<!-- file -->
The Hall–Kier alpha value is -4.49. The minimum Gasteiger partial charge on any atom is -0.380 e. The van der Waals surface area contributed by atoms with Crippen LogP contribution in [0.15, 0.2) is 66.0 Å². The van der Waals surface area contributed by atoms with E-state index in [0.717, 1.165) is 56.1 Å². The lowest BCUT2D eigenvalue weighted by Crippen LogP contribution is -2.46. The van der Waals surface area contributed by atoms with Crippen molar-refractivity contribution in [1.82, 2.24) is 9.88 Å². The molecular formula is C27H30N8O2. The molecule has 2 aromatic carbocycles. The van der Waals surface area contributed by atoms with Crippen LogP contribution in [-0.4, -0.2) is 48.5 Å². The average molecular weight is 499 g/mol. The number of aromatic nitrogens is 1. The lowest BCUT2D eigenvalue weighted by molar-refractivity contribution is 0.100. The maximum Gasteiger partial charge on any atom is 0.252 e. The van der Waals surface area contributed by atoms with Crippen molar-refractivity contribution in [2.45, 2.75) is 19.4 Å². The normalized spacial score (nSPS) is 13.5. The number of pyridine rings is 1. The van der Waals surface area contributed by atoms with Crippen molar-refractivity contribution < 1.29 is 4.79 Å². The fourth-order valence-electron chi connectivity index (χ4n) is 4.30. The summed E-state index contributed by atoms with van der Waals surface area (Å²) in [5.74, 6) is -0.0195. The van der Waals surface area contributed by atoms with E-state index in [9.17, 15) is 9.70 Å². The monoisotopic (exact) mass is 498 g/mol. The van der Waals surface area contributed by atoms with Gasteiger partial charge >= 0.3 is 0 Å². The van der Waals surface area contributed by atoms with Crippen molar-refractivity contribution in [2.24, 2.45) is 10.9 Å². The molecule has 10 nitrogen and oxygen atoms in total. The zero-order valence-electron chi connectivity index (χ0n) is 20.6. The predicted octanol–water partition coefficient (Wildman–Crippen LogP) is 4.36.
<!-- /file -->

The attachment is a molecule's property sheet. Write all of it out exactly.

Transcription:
The Hall–Kier alpha value is -4.49. The minimum Gasteiger partial charge on any atom is -0.380 e. The van der Waals surface area contributed by atoms with Crippen LogP contribution in [0.15, 0.2) is 66.0 Å². The van der Waals surface area contributed by atoms with E-state index in [0.717, 1.165) is 56.1 Å². The lowest BCUT2D eigenvalue weighted by Crippen LogP contribution is -2.46. The van der Waals surface area contributed by atoms with Crippen molar-refractivity contribution in [1.82, 2.24) is 9.88 Å². The molecular formula is C27H30N8O2. The molecule has 2 aromatic carbocycles. The van der Waals surface area contributed by atoms with Crippen LogP contribution in [-0.4, -0.2) is 48.5 Å². The average molecular weight is 499 g/mol. The number of aromatic nitrogens is 1. The lowest BCUT2D eigenvalue weighted by molar-refractivity contribution is 0.100. The maximum Gasteiger partial charge on any atom is 0.252 e. The van der Waals surface area contributed by atoms with Crippen molar-refractivity contribution in [2.45, 2.75) is 19.4 Å². The normalized spacial score (nSPS) is 13.5. The number of pyridine rings is 1. The van der Waals surface area contributed by atoms with Crippen molar-refractivity contribution < 1.29 is 4.79 Å². The fourth-order valence-electron chi connectivity index (χ4n) is 4.30. The summed E-state index contributed by atoms with van der Waals surface area (Å²) in [5.74, 6) is -0.0195. The van der Waals surface area contributed by atoms with E-state index in [9.17, 15) is 9.70 Å². The monoisotopic (exact) mass is 498 g/mol. The van der Waals surface area contributed by atoms with Gasteiger partial charge >= 0.3 is 0 Å². The van der Waals surface area contributed by atoms with Crippen molar-refractivity contribution in [2.24, 2.45) is 10.9 Å². The molecule has 10 nitrogen and oxygen atoms in total. The zero-order valence-electron chi connectivity index (χ0n) is 20.6. The predicted octanol–water partition coefficient (Wildman–Crippen LogP) is 4.36.